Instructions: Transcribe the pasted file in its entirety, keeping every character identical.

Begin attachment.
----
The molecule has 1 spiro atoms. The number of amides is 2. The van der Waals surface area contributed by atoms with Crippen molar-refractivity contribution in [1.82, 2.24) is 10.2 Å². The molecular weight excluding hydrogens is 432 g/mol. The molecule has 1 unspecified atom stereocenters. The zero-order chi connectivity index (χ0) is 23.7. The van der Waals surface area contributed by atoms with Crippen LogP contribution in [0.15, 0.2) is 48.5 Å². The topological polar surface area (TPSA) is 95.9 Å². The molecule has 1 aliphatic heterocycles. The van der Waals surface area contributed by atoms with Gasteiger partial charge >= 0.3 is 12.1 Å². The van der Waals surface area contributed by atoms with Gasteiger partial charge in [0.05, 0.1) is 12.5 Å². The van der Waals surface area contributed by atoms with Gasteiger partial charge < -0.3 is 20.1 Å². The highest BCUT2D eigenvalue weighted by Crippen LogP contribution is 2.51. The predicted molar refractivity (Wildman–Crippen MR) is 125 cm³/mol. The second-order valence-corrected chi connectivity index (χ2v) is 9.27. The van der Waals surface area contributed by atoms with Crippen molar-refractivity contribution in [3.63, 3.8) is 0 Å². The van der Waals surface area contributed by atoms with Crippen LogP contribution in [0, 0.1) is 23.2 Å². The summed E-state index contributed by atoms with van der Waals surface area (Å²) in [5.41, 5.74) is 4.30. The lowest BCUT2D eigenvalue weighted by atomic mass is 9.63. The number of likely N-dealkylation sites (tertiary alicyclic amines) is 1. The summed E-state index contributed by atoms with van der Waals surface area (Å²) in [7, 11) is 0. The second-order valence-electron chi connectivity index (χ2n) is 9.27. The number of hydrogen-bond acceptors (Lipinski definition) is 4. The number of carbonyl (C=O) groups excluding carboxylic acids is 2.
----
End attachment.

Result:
The molecule has 1 spiro atoms. The number of amides is 2. The van der Waals surface area contributed by atoms with Crippen molar-refractivity contribution in [1.82, 2.24) is 10.2 Å². The molecular weight excluding hydrogens is 432 g/mol. The molecule has 1 unspecified atom stereocenters. The zero-order chi connectivity index (χ0) is 23.7. The van der Waals surface area contributed by atoms with Crippen LogP contribution in [0.15, 0.2) is 48.5 Å². The topological polar surface area (TPSA) is 95.9 Å². The molecule has 1 aliphatic heterocycles. The van der Waals surface area contributed by atoms with Gasteiger partial charge >= 0.3 is 12.1 Å². The van der Waals surface area contributed by atoms with Gasteiger partial charge in [0.05, 0.1) is 12.5 Å². The van der Waals surface area contributed by atoms with Gasteiger partial charge < -0.3 is 20.1 Å². The highest BCUT2D eigenvalue weighted by Crippen LogP contribution is 2.51. The predicted molar refractivity (Wildman–Crippen MR) is 125 cm³/mol. The second-order valence-corrected chi connectivity index (χ2v) is 9.27. The van der Waals surface area contributed by atoms with Crippen molar-refractivity contribution in [3.63, 3.8) is 0 Å². The van der Waals surface area contributed by atoms with Crippen LogP contribution in [0, 0.1) is 23.2 Å². The summed E-state index contributed by atoms with van der Waals surface area (Å²) in [5.41, 5.74) is 4.30. The lowest BCUT2D eigenvalue weighted by atomic mass is 9.63. The number of likely N-dealkylation sites (tertiary alicyclic amines) is 1. The summed E-state index contributed by atoms with van der Waals surface area (Å²) in [7, 11) is 0. The second-order valence-electron chi connectivity index (χ2n) is 9.27. The number of hydrogen-bond acceptors (Lipinski definition) is 4. The number of carbonyl (C=O) groups excluding carboxylic acids is 2.